Wednesday, May 25, 2016

The Problem With Business Books

David Thomas Roberts, UnEmployable!: How To Be Successfully Unemployed Your Entire Life

Near the beginning of this book, Texas entrepreneur David Thomas Roberts includes this spurious rhetorical question:
What is the Gig Economy?
Essentially, it’s the proliferation of a new generation of Micro Businesses.
No. The Gig Economy describes economic transactions based on short-term or one-off engagements with independent contractors. Über drivers and AirBnB hosts are the most visible examples. Some people enjoy the relative independence such jobs provide, but critics deride how gig economics shifts overhead costs onto workers, while profits drift upward to service aggregators. As in other parts of life, truth probably resides somewhere between the extremes.

This symbolizes my problem with Roberts’ business guidebook. When he discusses broad entrepreneurial theory, I keep thinking he knows his business (pun intended). But whenever he gets down to brass tacks, he shows himself elementally misinformed, blinded by hindsight bias, confused between anecdote and fact, or flat damn wrong. His words became difficult to read without lapsing into outright anger, because he never realizes his own inherited preconceptions.

Like, for instance, his claim that people are poor because they choose poverty. Because they’d rather work for somebody else than go guerilla; because they’d rather finance a car than have money; because they’re “financially illiterate.” Maybe some actively choose this. But he’s describing the situation of poor people everywhere, who need money first, live further from their jobs, and have fewer opportunities to learn fiscal skills.

David Thomas Roberts
Or Roberts’ claim that “most young Americans believe they deserve the same lifestyles that may have taken their parents twenty or thirty years to achieve.” They said the same about my generation. But in 1992, it took a new, white, male entrant into the workplace seventeen years to achieve the level of financial independence workers achieved in four years in 1972, because of weakened labor laws, stagnant wages, and the end of post-war exuberance. It probably takes longer now.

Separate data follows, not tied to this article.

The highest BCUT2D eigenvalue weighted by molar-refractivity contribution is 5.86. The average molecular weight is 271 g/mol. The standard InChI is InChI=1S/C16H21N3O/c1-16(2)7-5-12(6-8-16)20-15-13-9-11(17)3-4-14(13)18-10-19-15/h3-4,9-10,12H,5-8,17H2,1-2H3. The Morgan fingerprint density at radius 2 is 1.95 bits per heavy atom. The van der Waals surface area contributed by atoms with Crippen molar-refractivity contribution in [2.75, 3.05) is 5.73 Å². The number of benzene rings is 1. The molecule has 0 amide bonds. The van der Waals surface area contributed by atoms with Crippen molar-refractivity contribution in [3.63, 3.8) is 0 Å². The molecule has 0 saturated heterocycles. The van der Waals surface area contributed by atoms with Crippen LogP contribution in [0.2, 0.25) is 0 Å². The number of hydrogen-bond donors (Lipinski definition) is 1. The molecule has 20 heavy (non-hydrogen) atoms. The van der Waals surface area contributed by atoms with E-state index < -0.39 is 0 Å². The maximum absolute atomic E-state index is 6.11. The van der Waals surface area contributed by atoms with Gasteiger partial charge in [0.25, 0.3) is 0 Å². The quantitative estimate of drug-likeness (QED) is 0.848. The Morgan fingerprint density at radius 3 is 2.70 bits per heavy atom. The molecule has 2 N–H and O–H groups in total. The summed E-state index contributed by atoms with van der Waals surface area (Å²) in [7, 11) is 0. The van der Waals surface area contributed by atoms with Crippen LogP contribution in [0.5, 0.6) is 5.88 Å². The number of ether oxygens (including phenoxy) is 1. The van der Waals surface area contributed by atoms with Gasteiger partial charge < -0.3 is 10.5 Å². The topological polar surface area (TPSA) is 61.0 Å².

Or his claim that college education is riddled with “leftist propaganda” that churns out “little Communists.” Roberts is right that MBA programs produce good corporate suits, not entrepreneurs; aspiring start-up operators should probably study math anyway. But Roberts’ understanding of educational culture hasn’t advanced since 1977. As rhetorician Gerald Graff reports, English was once the go-to major of future independent businessmen.

It’s very difficult to stick with Roberts, because he mistakes subjective impressions for objective facts. Besides the above examples, he also disparages his stepfather for toiling in a corporate superstructure for trivial rewards. But I’d bet my paycheck, if we unpacked Roberts’ financial history, we’d find his stepfather’s labors gave Roberts enough financial footing to venture out fearlessly. Like Donald Trump, few “self-made men” grew up really, really hungry.

Even his claim that entrepreneurial failure is a mere launchpad toward future success bespeaks well-connected urban preconceptions. (Roberts’ professional life has centered on Houston, where simply being white confers certain advantages.) Business failures are badges of honor in Manhattan, East Texas, and Silicon Valley. Not so much for poor people. When farmers, inner-city storefront operators, and rural dwellers experience business failure, it’s usually permanent. That’s where WalMart greeters come from.

Roberts situates this book as an entrepreneurial how-to. But chapter after chapter, he writes an autobiography. Finally, I realized: he thinks his success is portable, and we should simply imitate him. But the old saying goes, the plural of anecdote is not data. There’s no longitudinal analysis of business trends, or comparisons between successes and similar failures, or even any understanding how America’s economy has changed since Roberts was twenty-one.

Evidence suggests Roberts doesn’t even understand his own situation. Early on, he claims: “For years now, my wife and I have been in the top 1/10th of 1 percent of incomes in America. We have reached a seven-figure net worth.” Except, according to Bloomberg, reaching the top point-one percent requires a minimum net worth around $20 million—eight figures. Like many Americans, Roberts believes himself richer than he actually is.

Sociologist Duncan J. Watts of Microsoft Research describes what he calls “creeping determinism”: the tendency to assume what happened was inevitable, because it happened. That’s my problem with Roberts, and business books like his. He presents his career as a progress from success to success; even failures are successes in fetal form. It’s not analysis, and therefore not useful to aspiring entrepreneurs like me.

I’ve given warm reviews to business books on this blog before. But the longer I review, the harder that becomes. I’ve grown aware of the problem with business books, that they avoid analyzing their own accumulated preconceptions.

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